July 11, 2014 10:11:17 AM
Mini Stocks aren't just a stepping stone to higher divisions of racing.
Drivers and promoters of the Kajun Mini Stock Association hope their regional series will help deliver that message to race fans who are used to larger, more powerful cars, like Super Late Models and NeSmith Late Models, at their local dirt tracks.
On Saturday night, Columbus Motor Speedway will play host to the KMSA series for the first time. Track manager Joe Ables anticipates drivers from as many as six states will compete for the $1,000 top prize.
The four-cylinder cars -- mostly late-model Ford Mustangs and Toyota Camrys -- are smaller, lighter, and use smaller tires than cars in other divisions. The KMSA also has its set of rules for engine configuration and car setup. For instance, only single overhead cam engines are allowed, which makes the KMSA the only modified-mini series in the region, KMSA promoter Pratt Williams said.
"A lot of the guys have gotten to the point where they can step up to next level," Williams said. "We're trying to build the market for newer, younger drivers. I hate to be called 'beginner' because the drivers in this series are talented enough to race in higher divisions."
Williams and John Boothe bought the series four years ago. Since then, they have seen as many as 70 drivers join the series in a season. Though numbers have fluctuated -- they expect about 26 drivers to race Saturday -- the series has thrived and grown due to the organization and guidelines for car setup, but also because of the "backburner" approach to hosting Mini Stock racing, which, in an indirect way, has created an opening to promote a Mini Stock series.
"Most track owners don't make much money off them," Williams said. "One of the reasons John and I have done this is to make it a viable racing series and get the interest back into it. The amount of money you can put into ministocks is unlimited, but we've had a rule limiting the money. We've gotten a lot of respect for that ... it's not just a straight line runaway from a few cars; it's competitive racing.
Bo Minor, a Tuscaloosa, Alabama, native, is second in the KMSA points race. He calls Columbus Speedway his "home track" and has run Mini Stock races there during weekly events. His first win came at the track, and he won a track championship there in 2009.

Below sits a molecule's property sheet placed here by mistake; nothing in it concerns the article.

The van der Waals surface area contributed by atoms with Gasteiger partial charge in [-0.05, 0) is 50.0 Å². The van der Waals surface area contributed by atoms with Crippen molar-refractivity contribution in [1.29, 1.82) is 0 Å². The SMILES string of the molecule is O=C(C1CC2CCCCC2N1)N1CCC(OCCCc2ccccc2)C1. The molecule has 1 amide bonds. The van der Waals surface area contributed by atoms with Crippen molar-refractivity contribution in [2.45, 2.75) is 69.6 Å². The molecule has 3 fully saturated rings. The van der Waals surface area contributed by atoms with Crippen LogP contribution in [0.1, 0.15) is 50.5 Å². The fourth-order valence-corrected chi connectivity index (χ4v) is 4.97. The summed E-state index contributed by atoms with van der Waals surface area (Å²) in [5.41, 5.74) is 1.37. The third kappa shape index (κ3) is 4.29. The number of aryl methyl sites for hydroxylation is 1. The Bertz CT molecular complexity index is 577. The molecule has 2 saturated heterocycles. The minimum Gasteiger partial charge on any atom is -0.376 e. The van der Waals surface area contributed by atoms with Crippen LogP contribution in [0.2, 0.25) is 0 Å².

He knows the high banks of Columbus well, and he knows the KMSA series just as well. Minor has third- and fourth-place points finishes in the series. Minor is excited to carry the flag for the burgeoning division, particularly after racing in other divisions.
"I've run some open wheels before, some street stock a time or two," Minor said, "but I keep coming back to the Mini Stock. People keep putting it out there that it's a stepping stone, a means to something better. The Kajun mini-stocks, it's a group of guys ... you take anyone in the top 15 in the series and they win every week at their home track, so you have a series that's taking the best of the best from home tracks, respectively. That's the thing I like most about this series. You don't have a lot of beatin' and bangin'. You don't mind diving it in three wide because it's a good, clean race with experienced drivers."
MSCCS returns to Columbus
The Mississippi State Challenge Championship Series makes its second stop at Columbus on Saturday.
David Breazeale, of Oktibbeha County, holds a five-point edge over New Hope's Brian Rickman. The series has seen its last two races -- one at Whynot Park in Meridian and the other at Columbus -- rescheduled due to weather. Saturday's race was originally slated for June 28.
The race winner will receive $2,500.
Admission is $15 and pit passes are $30. Today, the track will host open practices that are free to the public.
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